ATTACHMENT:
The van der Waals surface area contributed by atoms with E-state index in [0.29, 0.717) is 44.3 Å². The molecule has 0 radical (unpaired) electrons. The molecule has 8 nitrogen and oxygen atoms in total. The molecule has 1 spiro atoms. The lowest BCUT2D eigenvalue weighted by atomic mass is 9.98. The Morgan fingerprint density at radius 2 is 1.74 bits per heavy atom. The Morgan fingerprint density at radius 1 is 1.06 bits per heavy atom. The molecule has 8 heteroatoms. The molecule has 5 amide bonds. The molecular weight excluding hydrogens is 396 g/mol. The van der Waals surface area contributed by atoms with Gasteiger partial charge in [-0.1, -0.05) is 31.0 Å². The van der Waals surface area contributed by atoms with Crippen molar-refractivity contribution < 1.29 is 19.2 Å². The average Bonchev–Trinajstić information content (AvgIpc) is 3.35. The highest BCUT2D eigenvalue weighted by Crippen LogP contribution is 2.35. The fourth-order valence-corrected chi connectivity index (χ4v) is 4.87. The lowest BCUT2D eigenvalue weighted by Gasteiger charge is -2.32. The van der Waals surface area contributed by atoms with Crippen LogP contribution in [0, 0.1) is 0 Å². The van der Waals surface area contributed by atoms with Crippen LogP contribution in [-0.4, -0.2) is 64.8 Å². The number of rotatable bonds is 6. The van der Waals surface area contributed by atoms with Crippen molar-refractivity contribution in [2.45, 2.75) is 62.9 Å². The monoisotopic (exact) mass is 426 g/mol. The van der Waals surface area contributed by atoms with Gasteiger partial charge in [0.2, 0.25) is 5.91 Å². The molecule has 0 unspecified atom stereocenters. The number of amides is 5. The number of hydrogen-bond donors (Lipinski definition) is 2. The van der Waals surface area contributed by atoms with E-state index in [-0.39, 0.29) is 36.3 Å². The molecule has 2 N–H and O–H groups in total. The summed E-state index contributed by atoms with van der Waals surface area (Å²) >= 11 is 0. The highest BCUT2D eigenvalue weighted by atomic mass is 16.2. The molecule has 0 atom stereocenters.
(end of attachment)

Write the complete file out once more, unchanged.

The van der Waals surface area contributed by atoms with E-state index in [0.29, 0.717) is 44.3 Å². The molecule has 0 radical (unpaired) electrons. The molecule has 8 nitrogen and oxygen atoms in total. The molecule has 1 spiro atoms. The lowest BCUT2D eigenvalue weighted by atomic mass is 9.98. The Morgan fingerprint density at radius 2 is 1.74 bits per heavy atom. The Morgan fingerprint density at radius 1 is 1.06 bits per heavy atom. The molecule has 8 heteroatoms. The molecule has 5 amide bonds. The molecular weight excluding hydrogens is 396 g/mol. The van der Waals surface area contributed by atoms with Gasteiger partial charge in [-0.1, -0.05) is 31.0 Å². The van der Waals surface area contributed by atoms with Crippen molar-refractivity contribution < 1.29 is 19.2 Å². The average Bonchev–Trinajstić information content (AvgIpc) is 3.35. The highest BCUT2D eigenvalue weighted by Crippen LogP contribution is 2.35. The fourth-order valence-corrected chi connectivity index (χ4v) is 4.87. The lowest BCUT2D eigenvalue weighted by Gasteiger charge is -2.32. The van der Waals surface area contributed by atoms with Crippen LogP contribution in [0, 0.1) is 0 Å². The van der Waals surface area contributed by atoms with Crippen LogP contribution in [-0.4, -0.2) is 64.8 Å². The number of rotatable bonds is 6. The van der Waals surface area contributed by atoms with Crippen molar-refractivity contribution in [2.45, 2.75) is 62.9 Å². The monoisotopic (exact) mass is 426 g/mol. The van der Waals surface area contributed by atoms with Gasteiger partial charge in [0.2, 0.25) is 5.91 Å². The molecule has 0 unspecified atom stereocenters. The number of amides is 5. The number of hydrogen-bond donors (Lipinski definition) is 2. The van der Waals surface area contributed by atoms with E-state index in [-0.39, 0.29) is 36.3 Å². The molecule has 2 N–H and O–H groups in total. The summed E-state index contributed by atoms with van der Waals surface area (Å²) >= 11 is 0. The highest BCUT2D eigenvalue weighted by atomic mass is 16.2. The molecule has 0 atom stereocenters.